Can Court Mandated Yoga and Meditation<br/>Keep Kids Out of Prison?
By Beth Navon for Good.is Feb. 13, 2013
These practices offer tools to decrease impulsive behaviors that lead youth toward incarceration, prepare them to become functioning members of society, and enable them to act as role models for other young people in their communities.
A 60 minute Lineage class begins with an opening circle. Participants are introduced to the theme for the day. Themes for group dialogue focus on concepts that can be taken off the mat and applied to everyday challenges, such as perseverance, self-acceptance, positive thinking, courage and responsibility. A brief discussion of the theme is then followed by teaching practical breathing and meditation techniques and basic, fun yoga or Tai-Chi movements. The class ends with a closing circle. Youth are encouraged to think about how the meditation and movements they have just learned could be helpful in everyday life. Bringing consistent attention to this level of consciousness, troubled youth can begin to break habitual patterns of action and reaction, and become empowered to make positive choices for their future. Miguel, age 23, has taken weekly classes since November, 2012 and will be given a full scholarship to attend our upcoming 20 hour training workshop.
Miguel was raised in Brooklyn, the most populous and second poorest borough in NYC. In Bedford Stuyvesant, for example, the concentrated poverty rate rose from 38.0 percent in 2000 to 43.2 percent from 2006 to 2010.
Having committed a felony as a young adult, Miguel could have been spending this year in jail or prison. Instead, he attends a day program—a court-mandated alternative to incarceration where Lineage has offered classes for the past five years. Alternative to Incarceration (ATI) programs are for defendants charged with felony-level offenses who would otherwise be facing jail or prison time. At sentencing, a judge reviews risk factors and in some situations may determine that defendants can stay in their communities, be monitored closely by the courts and attend an ATI program for six months to a year. They must attend individual and group counseling to practice the values and skills needed to maintain crime-free lives. Those who complete their program successfully always receive sentences that require no incarceration.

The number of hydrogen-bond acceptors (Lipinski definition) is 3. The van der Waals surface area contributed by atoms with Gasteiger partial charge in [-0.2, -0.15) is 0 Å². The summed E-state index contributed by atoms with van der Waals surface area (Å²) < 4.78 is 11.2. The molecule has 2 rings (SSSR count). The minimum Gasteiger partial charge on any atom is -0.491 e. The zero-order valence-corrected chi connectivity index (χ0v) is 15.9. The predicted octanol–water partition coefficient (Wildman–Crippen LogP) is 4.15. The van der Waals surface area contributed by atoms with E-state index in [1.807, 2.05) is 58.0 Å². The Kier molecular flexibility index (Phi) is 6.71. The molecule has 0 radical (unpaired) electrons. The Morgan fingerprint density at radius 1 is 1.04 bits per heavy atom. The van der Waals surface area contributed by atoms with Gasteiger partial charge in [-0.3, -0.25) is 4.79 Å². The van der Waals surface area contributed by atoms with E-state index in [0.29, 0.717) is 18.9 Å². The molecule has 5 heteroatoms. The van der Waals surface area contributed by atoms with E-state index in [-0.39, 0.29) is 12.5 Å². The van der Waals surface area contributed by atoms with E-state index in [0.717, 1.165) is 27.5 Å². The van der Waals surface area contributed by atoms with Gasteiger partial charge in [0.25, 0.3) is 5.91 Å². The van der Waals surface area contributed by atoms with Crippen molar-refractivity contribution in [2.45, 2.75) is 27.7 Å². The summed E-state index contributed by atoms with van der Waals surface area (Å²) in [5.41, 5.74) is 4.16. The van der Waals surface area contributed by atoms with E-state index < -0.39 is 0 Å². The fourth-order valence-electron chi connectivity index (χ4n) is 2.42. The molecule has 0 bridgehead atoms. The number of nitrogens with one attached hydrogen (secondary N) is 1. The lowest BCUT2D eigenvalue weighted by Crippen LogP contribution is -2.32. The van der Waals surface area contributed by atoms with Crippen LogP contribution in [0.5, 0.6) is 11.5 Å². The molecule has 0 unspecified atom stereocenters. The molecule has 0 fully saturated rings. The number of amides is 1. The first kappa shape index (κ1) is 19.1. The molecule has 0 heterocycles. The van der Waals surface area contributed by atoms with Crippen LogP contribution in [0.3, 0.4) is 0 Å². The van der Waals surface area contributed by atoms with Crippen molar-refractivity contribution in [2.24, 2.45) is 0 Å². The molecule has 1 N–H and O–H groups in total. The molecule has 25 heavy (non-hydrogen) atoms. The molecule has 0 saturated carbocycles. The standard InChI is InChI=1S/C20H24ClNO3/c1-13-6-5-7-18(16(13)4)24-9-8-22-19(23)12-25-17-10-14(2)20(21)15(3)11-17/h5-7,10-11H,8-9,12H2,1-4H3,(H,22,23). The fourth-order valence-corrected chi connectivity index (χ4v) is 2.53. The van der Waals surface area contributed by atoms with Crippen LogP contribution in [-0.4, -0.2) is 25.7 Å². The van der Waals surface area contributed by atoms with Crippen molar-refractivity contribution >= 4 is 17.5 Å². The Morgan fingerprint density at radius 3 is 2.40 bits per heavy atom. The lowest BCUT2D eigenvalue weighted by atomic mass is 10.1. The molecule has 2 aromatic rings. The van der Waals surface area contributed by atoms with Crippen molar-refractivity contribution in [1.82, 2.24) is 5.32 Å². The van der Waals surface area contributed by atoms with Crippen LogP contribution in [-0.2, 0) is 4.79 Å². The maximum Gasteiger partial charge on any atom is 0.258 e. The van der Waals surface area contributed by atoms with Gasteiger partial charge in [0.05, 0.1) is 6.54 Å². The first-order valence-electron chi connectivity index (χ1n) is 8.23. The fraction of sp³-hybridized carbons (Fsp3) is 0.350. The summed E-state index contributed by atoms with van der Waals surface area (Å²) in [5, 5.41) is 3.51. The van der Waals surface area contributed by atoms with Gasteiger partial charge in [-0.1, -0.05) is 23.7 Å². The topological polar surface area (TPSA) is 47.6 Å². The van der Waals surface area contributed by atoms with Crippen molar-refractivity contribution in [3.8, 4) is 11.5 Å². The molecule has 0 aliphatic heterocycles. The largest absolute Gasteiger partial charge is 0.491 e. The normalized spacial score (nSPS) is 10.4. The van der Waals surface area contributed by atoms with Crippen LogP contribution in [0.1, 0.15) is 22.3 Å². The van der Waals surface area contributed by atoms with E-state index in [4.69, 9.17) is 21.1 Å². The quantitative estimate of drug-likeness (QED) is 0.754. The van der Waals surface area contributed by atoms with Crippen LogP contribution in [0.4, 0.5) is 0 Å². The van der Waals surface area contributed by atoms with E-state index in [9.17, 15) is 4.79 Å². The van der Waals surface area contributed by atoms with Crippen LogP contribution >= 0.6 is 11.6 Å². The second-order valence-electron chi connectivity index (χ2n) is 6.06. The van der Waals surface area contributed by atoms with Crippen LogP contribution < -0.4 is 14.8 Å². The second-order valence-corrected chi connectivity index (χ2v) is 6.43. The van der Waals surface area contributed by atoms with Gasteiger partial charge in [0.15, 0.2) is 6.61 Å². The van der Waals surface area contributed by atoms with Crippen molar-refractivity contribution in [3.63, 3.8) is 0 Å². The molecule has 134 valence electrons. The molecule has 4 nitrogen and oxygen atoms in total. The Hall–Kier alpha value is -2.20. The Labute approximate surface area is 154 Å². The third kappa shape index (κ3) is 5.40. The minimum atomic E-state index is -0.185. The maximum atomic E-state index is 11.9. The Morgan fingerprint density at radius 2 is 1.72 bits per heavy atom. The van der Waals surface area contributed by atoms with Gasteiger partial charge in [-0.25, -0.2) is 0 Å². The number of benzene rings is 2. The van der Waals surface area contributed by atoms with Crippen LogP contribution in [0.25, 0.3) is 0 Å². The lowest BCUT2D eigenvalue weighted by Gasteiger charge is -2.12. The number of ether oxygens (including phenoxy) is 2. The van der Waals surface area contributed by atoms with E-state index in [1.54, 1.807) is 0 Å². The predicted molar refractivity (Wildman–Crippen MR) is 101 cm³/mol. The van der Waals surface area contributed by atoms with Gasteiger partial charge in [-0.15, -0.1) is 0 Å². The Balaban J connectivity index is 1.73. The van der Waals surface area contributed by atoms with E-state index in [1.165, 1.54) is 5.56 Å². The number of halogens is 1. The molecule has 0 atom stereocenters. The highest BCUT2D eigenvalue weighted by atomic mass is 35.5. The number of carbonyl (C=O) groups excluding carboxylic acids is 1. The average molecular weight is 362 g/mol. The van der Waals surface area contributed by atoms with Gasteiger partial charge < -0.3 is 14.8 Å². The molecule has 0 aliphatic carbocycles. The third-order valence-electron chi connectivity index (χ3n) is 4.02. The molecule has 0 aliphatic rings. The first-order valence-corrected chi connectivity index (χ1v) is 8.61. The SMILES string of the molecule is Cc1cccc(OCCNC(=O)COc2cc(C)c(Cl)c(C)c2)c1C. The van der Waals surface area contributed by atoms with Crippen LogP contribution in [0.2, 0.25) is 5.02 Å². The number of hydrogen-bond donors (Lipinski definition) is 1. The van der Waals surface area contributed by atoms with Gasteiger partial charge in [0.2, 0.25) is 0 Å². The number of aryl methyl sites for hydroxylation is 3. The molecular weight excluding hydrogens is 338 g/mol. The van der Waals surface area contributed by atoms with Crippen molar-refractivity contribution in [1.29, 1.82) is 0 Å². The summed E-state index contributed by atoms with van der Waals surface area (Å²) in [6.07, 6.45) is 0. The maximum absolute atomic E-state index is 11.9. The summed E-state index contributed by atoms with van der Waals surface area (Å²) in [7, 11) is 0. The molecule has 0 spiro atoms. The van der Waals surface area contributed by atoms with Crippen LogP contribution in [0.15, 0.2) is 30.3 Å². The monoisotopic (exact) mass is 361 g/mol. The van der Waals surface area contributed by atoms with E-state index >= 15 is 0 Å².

Mandated to spend six months at the community program, Miguel chose to attend our classes as one of the required group sessions. Lineage’s model meets the court’s definition of “anger management” classes. “It changed my life,” Miguel reflected enthusiastically. After the first class he remembers, “I never thought I could feel what I felt afterwards.” The class “released a lot of tension in my body. It helped me tune into myself, changed my awareness of my surroundings. I felt as if I had finally come home.”
He had never done yoga or meditation before. Recognizing his growing interest, our teacher encouraged him to lead part of a class. “I was surprised. People listened to me. They let me help them take care of themselves. It turned out good. Afterwards people in the class came up to me and said I had a calm, soothing voice. It helped them chill out.” Miguel now wants to be trained in Lineage’s curriculum so he can bring it back to others in his community. He realizes that old patterns of negative responses have been transformed to positive ones through the simple tools he can take with him anywhere.
Miguel will successfully finish his court ordered time in early April. He will do so as a young man who has left his past behind and found a new path forward. He remains very grateful to The Lineage Project’s program.